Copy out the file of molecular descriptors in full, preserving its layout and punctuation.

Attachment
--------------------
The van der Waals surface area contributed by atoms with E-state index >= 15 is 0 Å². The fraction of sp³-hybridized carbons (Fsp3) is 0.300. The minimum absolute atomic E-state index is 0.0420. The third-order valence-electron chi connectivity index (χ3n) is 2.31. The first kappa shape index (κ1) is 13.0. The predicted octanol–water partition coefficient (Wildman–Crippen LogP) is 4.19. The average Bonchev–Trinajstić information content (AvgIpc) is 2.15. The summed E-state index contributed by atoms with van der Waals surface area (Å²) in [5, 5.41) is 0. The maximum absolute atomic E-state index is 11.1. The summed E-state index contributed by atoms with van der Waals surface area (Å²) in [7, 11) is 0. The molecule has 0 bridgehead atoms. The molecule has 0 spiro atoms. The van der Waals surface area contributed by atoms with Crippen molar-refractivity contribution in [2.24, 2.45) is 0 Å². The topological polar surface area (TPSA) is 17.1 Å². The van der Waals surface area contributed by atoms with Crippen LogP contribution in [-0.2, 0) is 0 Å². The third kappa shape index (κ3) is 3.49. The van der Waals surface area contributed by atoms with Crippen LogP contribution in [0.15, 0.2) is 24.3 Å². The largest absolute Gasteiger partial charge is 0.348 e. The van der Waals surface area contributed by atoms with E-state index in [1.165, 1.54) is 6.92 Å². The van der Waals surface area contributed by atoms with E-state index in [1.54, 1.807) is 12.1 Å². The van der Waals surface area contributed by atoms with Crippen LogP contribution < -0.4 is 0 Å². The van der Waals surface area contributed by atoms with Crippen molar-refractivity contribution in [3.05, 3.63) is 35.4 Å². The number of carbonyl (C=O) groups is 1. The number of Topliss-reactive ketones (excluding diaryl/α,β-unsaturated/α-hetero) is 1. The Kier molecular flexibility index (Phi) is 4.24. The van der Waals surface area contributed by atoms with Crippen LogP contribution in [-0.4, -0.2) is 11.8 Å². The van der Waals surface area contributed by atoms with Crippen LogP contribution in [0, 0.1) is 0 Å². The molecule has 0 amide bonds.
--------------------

The van der Waals surface area contributed by atoms with E-state index >= 15 is 0 Å². The fraction of sp³-hybridized carbons (Fsp3) is 0.300. The minimum absolute atomic E-state index is 0.0420. The third-order valence-electron chi connectivity index (χ3n) is 2.31. The first kappa shape index (κ1) is 13.0. The predicted octanol–water partition coefficient (Wildman–Crippen LogP) is 4.19. The average Bonchev–Trinajstić information content (AvgIpc) is 2.15. The summed E-state index contributed by atoms with van der Waals surface area (Å²) in [5, 5.41) is 0. The maximum absolute atomic E-state index is 11.1. The summed E-state index contributed by atoms with van der Waals surface area (Å²) in [7, 11) is 0. The molecule has 0 bridgehead atoms. The molecule has 0 spiro atoms. The van der Waals surface area contributed by atoms with Crippen molar-refractivity contribution in [2.24, 2.45) is 0 Å². The topological polar surface area (TPSA) is 17.1 Å². The van der Waals surface area contributed by atoms with Crippen LogP contribution in [-0.2, 0) is 0 Å². The third kappa shape index (κ3) is 3.49. The van der Waals surface area contributed by atoms with Crippen LogP contribution in [0.15, 0.2) is 24.3 Å². The largest absolute Gasteiger partial charge is 0.348 e. The van der Waals surface area contributed by atoms with E-state index in [1.165, 1.54) is 6.92 Å². The van der Waals surface area contributed by atoms with E-state index in [1.54, 1.807) is 12.1 Å². The van der Waals surface area contributed by atoms with Crippen LogP contribution < -0.4 is 0 Å². The van der Waals surface area contributed by atoms with Crippen molar-refractivity contribution in [3.05, 3.63) is 35.4 Å². The number of carbonyl (C=O) groups is 1. The number of Topliss-reactive ketones (excluding diaryl/α,β-unsaturated/α-hetero) is 1. The Kier molecular flexibility index (Phi) is 4.24. The van der Waals surface area contributed by atoms with Crippen LogP contribution in [-0.4, -0.2) is 11.8 Å². The van der Waals surface area contributed by atoms with Crippen LogP contribution in [0, 0.1) is 0 Å². The molecule has 0 amide bonds.